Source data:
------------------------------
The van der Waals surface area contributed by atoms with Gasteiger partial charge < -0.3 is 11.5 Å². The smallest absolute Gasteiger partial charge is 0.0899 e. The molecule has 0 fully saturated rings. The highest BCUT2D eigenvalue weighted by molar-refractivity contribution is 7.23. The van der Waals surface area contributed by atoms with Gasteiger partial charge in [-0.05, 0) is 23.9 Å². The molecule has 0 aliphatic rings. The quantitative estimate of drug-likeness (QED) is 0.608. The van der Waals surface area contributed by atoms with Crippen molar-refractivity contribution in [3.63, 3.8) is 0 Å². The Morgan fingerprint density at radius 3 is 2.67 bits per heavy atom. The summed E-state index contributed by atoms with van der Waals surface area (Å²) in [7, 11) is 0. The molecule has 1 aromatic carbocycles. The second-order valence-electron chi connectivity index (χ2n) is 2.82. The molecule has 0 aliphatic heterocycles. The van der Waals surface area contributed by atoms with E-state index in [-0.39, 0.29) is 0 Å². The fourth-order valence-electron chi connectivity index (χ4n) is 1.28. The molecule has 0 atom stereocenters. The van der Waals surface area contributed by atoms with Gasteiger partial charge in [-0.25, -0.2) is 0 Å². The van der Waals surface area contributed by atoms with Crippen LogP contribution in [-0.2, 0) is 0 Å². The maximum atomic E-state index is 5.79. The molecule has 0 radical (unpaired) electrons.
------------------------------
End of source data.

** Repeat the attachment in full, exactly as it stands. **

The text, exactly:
The van der Waals surface area contributed by atoms with Gasteiger partial charge < -0.3 is 11.5 Å². The smallest absolute Gasteiger partial charge is 0.0899 e. The molecule has 0 fully saturated rings. The highest BCUT2D eigenvalue weighted by molar-refractivity contribution is 7.23. The van der Waals surface area contributed by atoms with Gasteiger partial charge in [-0.05, 0) is 23.9 Å². The molecule has 0 aliphatic rings. The quantitative estimate of drug-likeness (QED) is 0.608. The van der Waals surface area contributed by atoms with Crippen molar-refractivity contribution in [3.63, 3.8) is 0 Å². The Morgan fingerprint density at radius 3 is 2.67 bits per heavy atom. The summed E-state index contributed by atoms with van der Waals surface area (Å²) in [7, 11) is 0. The molecule has 1 aromatic carbocycles. The second-order valence-electron chi connectivity index (χ2n) is 2.82. The molecule has 0 aliphatic heterocycles. The van der Waals surface area contributed by atoms with E-state index in [-0.39, 0.29) is 0 Å². The fourth-order valence-electron chi connectivity index (χ4n) is 1.28. The molecule has 0 atom stereocenters. The van der Waals surface area contributed by atoms with Gasteiger partial charge in [-0.25, -0.2) is 0 Å². The van der Waals surface area contributed by atoms with Crippen LogP contribution in [-0.2, 0) is 0 Å². The maximum atomic E-state index is 5.79. The molecule has 0 radical (unpaired) electrons.